Fake ID vendors hit the streets of the Mission

http://www.flickr.com/photos/hackaday/2810091994/

One week from today, the US Immigration and Customs Enforcement's "Secure Communities" program goes into effect in California. It's a federal program that checks the fingerprints of people arrested for any crime to determine their immigration status.

San Francisco Sheriff Michael Hennessey is seeking to opt out of the program, saying it conflicts with the city policy of reporting only those born outside the US who are arrested for felonies. He says the city currently reports about 2,000 people a year to immigration authorities—he thinks the new policy, which could include reports on traffic violations, will raise that number above 35,000.

Of course, many undocumented immigrants are here to try to make a living. And for them, getting a job means first getting a fake ID, green card, California ID or U.S. birth certificate. So, how hard is it to get those things? Reporter Rosa Ramirez discovers that getting phony documents is as easy as taking a walk.

*     *     *

ROSA RAMIREZ: In the Mission District, it turns out, it costs $90 and two hours to buy a new life in the underground market. Along with street vendors luring you with the smell of sizzling hotdogs or the counterfeit movie peddlers advertising the latest flicks for five bucks are the men selling documents.

DORA TRUJILLO: You want a green card? You want a social security? You want an ID?

Dora Trujillo is an immigrant from El Salvador. She bought a phony green card and social security card to get a job in a San Francisco restaurant. She used it without any problems for years before she got her own documents, this time legitimately, from the Department of Homeland Security.

TRUJILLO: I am Ana Claire for almost five years.

The undocumented immigrants I spoke to for this story say they need fake papers to work. Many feel torn having to resort to fraudulent means to earn money honestly.

TRUJILLO: It’s really hard to say “I no have papers” when you go to looking for a job, you know. They ask for papers. They no complain. You give them from Mission or you give them from immigration they always take it and say OK.

It’s just after 2 p.m. on Mission Street on a warm Thursday afternoon. After 20 minutes, I’m approached by an identity vendor.

TRUJILLO: They are psychologist, you know, the people who sell documents. Because they know when you need.

I hear the words, “Micas, micas, micas.” I slow down and make eye contact. “Mica” is the Spanish slang word for green card. Actually, he seems to be asking everyone—the people walking in front of me, next to me, and those strolling right behind me, if they want to buy green cards.

“Cuanto cuesta una ID?” I say in my mother tongue. How much is an ID?

TRUJILLO: Ten years ago when I buy my documents, the social security is $30, the green card $20 or $30, too. But you buy the three documents is for $60 all. That’s it. It’s very cheap.

But that isn’t the going rate now. A street entrepreneur--a slim, Hispanic male, in his late forties, with dark shades--tells me a California ID is $90 and there’s another one, which looks quite real, he tells me, going for $200. It’s made with better machines, he says.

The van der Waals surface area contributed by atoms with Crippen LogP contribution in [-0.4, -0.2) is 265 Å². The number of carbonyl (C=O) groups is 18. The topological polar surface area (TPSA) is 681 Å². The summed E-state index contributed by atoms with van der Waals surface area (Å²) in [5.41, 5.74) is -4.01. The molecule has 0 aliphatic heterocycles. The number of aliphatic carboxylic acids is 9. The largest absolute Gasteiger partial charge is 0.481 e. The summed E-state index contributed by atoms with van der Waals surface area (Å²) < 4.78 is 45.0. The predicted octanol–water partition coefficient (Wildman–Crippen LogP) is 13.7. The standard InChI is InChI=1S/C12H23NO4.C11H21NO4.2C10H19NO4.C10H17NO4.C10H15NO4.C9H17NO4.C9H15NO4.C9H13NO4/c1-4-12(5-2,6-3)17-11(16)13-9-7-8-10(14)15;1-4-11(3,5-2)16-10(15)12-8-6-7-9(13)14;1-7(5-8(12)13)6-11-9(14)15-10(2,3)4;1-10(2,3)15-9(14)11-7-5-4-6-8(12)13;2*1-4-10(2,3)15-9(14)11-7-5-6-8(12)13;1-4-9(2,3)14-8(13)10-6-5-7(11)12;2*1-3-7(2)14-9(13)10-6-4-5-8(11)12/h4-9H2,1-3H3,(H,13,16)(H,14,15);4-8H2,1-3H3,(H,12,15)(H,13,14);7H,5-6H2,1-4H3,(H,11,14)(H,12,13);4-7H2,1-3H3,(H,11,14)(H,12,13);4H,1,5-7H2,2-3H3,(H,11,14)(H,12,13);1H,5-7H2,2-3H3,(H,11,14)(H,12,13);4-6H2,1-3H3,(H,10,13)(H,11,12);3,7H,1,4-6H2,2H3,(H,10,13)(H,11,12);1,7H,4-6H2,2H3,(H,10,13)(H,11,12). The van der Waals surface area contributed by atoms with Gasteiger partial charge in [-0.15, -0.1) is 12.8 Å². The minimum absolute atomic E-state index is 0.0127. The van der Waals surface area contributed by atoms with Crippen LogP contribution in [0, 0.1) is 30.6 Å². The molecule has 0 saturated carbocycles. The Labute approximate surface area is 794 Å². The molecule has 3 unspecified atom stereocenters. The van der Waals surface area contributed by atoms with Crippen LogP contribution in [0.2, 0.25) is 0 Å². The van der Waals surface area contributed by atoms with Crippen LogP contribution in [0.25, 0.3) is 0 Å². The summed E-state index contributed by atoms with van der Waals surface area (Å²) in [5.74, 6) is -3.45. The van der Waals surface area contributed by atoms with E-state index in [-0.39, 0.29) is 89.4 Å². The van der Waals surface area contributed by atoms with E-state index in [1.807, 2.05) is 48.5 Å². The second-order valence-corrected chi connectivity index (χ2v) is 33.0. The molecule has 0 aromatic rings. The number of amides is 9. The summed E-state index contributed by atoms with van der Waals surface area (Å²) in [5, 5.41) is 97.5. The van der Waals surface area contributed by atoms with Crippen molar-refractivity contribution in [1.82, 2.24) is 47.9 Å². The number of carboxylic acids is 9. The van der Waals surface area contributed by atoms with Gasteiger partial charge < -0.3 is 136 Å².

WOMAN: I paid one $120. That was about three years ago.

This undocumented immigrant spoke to me on the condition that I not reveal her identity. She’s from Mexico living in San Francisco.

GREG CORRALES: The main culprits involved in the sales of false IDs, that’s their specialty. That’s where they’re making their money. They’re experts on it. They’re very realistic looking IDs. 

That’s Police Captain Greg Corrales of the Mission. He and other police say these guys are crooks. But immigrants see value in their service.

TRUJILLO: It’s true. You pay maybe $300 for the three documents, you know. But the big favor they’re giving to you, because maybe you pay only $300 one day but you gain the job maybe you make $1,300 every two weeks. They’re serving good to the people but they’re not serving good to immigration.

RAMIREZ: So, who decides what name is on the card?

TRUJILLO: Well they decide. I using the name Ana Claire. My face is no Ana Claire. And it’s not my last name. You think an Ana Claire one small lady, blue eyes. But I am big I have brown eyes. 

Two days later, I’m back at the Mission. The ID vendor is leaning against the wall wearing the same shades and smiling. He recognizes me. I ask him in Spanish if he can give me a discount on the ID. He knocks off $10. I can’t help but feel scared. I check to make sure police aren’t around and wonder what would happen to me if I get caught.

WOMAN: I felt scared. I thought, “Should I do it? Should I not do it?” I didn’t know how to ask for this stuff. I was really frightened.

Like the Mexican immigrant who got her documents fraudulently, I felt out of place negotiating the price of an ID in the street, in broad daylight. The seller, on the other hand, seemed relaxed and friendly. We walk to a nearby passport photo shop. I pay ten bucks and get my mug shot. After two hours, I have a new identity.

I am now Michelle O. Smith, a random name picked on the spot. My date of birth…the Fourth of July.

Rosa Ramirez is a student reporter at the UC Berkeley Graduate School of Journalism.